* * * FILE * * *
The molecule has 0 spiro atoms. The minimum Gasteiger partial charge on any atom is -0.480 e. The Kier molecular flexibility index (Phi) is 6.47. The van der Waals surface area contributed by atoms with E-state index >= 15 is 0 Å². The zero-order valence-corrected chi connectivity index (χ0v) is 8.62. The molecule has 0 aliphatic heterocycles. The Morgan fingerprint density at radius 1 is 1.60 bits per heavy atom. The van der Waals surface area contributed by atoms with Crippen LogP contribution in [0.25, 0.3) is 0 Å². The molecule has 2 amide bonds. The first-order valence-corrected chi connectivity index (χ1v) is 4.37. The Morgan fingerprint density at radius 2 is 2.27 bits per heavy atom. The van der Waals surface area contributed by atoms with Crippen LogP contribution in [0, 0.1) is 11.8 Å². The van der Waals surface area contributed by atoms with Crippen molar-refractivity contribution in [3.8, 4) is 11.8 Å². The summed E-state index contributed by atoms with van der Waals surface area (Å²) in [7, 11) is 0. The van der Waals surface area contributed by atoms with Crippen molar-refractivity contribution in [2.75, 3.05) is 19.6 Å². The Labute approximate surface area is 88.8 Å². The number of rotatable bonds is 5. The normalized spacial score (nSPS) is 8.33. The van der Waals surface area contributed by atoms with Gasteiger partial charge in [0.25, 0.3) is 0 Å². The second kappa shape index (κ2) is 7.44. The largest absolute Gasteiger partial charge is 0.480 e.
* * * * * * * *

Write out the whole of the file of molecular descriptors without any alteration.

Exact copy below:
The molecule has 0 spiro atoms. The minimum Gasteiger partial charge on any atom is -0.480 e. The Kier molecular flexibility index (Phi) is 6.47. The van der Waals surface area contributed by atoms with E-state index >= 15 is 0 Å². The zero-order valence-corrected chi connectivity index (χ0v) is 8.62. The molecule has 0 aliphatic heterocycles. The Morgan fingerprint density at radius 1 is 1.60 bits per heavy atom. The van der Waals surface area contributed by atoms with Crippen LogP contribution in [0.25, 0.3) is 0 Å². The molecule has 2 amide bonds. The first-order valence-corrected chi connectivity index (χ1v) is 4.37. The Morgan fingerprint density at radius 2 is 2.27 bits per heavy atom. The van der Waals surface area contributed by atoms with Crippen LogP contribution in [0, 0.1) is 11.8 Å². The van der Waals surface area contributed by atoms with Crippen molar-refractivity contribution in [3.8, 4) is 11.8 Å². The summed E-state index contributed by atoms with van der Waals surface area (Å²) in [7, 11) is 0. The van der Waals surface area contributed by atoms with Crippen molar-refractivity contribution in [2.75, 3.05) is 19.6 Å². The Labute approximate surface area is 88.8 Å². The number of rotatable bonds is 5. The normalized spacial score (nSPS) is 8.33. The van der Waals surface area contributed by atoms with Gasteiger partial charge in [0.25, 0.3) is 0 Å². The second kappa shape index (κ2) is 7.44. The largest absolute Gasteiger partial charge is 0.480 e.